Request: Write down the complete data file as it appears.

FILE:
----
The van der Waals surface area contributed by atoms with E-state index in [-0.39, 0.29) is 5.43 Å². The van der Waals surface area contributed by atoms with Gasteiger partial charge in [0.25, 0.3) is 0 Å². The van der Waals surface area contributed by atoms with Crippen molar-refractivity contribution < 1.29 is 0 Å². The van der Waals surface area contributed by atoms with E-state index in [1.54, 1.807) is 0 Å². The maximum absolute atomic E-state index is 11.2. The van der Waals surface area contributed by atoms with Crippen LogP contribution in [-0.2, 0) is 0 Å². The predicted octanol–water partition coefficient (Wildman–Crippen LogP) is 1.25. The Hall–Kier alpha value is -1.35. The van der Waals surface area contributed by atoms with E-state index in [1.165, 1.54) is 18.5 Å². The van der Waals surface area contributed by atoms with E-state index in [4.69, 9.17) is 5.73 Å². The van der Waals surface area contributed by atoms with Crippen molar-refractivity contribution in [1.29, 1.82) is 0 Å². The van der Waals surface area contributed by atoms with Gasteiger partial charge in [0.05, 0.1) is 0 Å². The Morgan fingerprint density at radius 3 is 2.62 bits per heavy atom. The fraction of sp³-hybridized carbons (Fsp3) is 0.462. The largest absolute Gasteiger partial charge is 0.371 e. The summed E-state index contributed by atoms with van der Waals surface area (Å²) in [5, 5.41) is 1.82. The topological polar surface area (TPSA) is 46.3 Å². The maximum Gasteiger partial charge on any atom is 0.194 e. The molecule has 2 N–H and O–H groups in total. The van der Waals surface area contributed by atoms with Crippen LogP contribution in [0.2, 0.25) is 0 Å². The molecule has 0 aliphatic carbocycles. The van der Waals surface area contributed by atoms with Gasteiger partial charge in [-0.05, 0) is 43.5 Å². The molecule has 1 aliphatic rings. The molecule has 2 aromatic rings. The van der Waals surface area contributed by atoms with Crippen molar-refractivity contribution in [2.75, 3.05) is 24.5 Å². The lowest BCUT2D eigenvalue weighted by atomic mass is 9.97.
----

The van der Waals surface area contributed by atoms with E-state index in [-0.39, 0.29) is 5.43 Å². The van der Waals surface area contributed by atoms with Gasteiger partial charge in [0.25, 0.3) is 0 Å². The van der Waals surface area contributed by atoms with Crippen molar-refractivity contribution < 1.29 is 0 Å². The van der Waals surface area contributed by atoms with E-state index in [1.54, 1.807) is 0 Å². The maximum absolute atomic E-state index is 11.2. The van der Waals surface area contributed by atoms with Crippen LogP contribution in [-0.2, 0) is 0 Å². The predicted octanol–water partition coefficient (Wildman–Crippen LogP) is 1.25. The Hall–Kier alpha value is -1.35. The van der Waals surface area contributed by atoms with E-state index in [1.165, 1.54) is 18.5 Å². The van der Waals surface area contributed by atoms with E-state index in [4.69, 9.17) is 5.73 Å². The van der Waals surface area contributed by atoms with Crippen molar-refractivity contribution in [1.29, 1.82) is 0 Å². The van der Waals surface area contributed by atoms with Gasteiger partial charge in [0.05, 0.1) is 0 Å². The Morgan fingerprint density at radius 3 is 2.62 bits per heavy atom. The fraction of sp³-hybridized carbons (Fsp3) is 0.462. The largest absolute Gasteiger partial charge is 0.371 e. The summed E-state index contributed by atoms with van der Waals surface area (Å²) in [5, 5.41) is 1.82. The topological polar surface area (TPSA) is 46.3 Å². The maximum Gasteiger partial charge on any atom is 0.194 e. The molecule has 2 N–H and O–H groups in total. The van der Waals surface area contributed by atoms with Crippen LogP contribution in [0.2, 0.25) is 0 Å². The molecule has 0 aliphatic carbocycles. The van der Waals surface area contributed by atoms with Gasteiger partial charge in [-0.05, 0) is 43.5 Å². The molecule has 1 aliphatic rings. The molecule has 2 aromatic rings. The van der Waals surface area contributed by atoms with Crippen molar-refractivity contribution in [2.75, 3.05) is 24.5 Å². The lowest BCUT2D eigenvalue weighted by atomic mass is 9.97.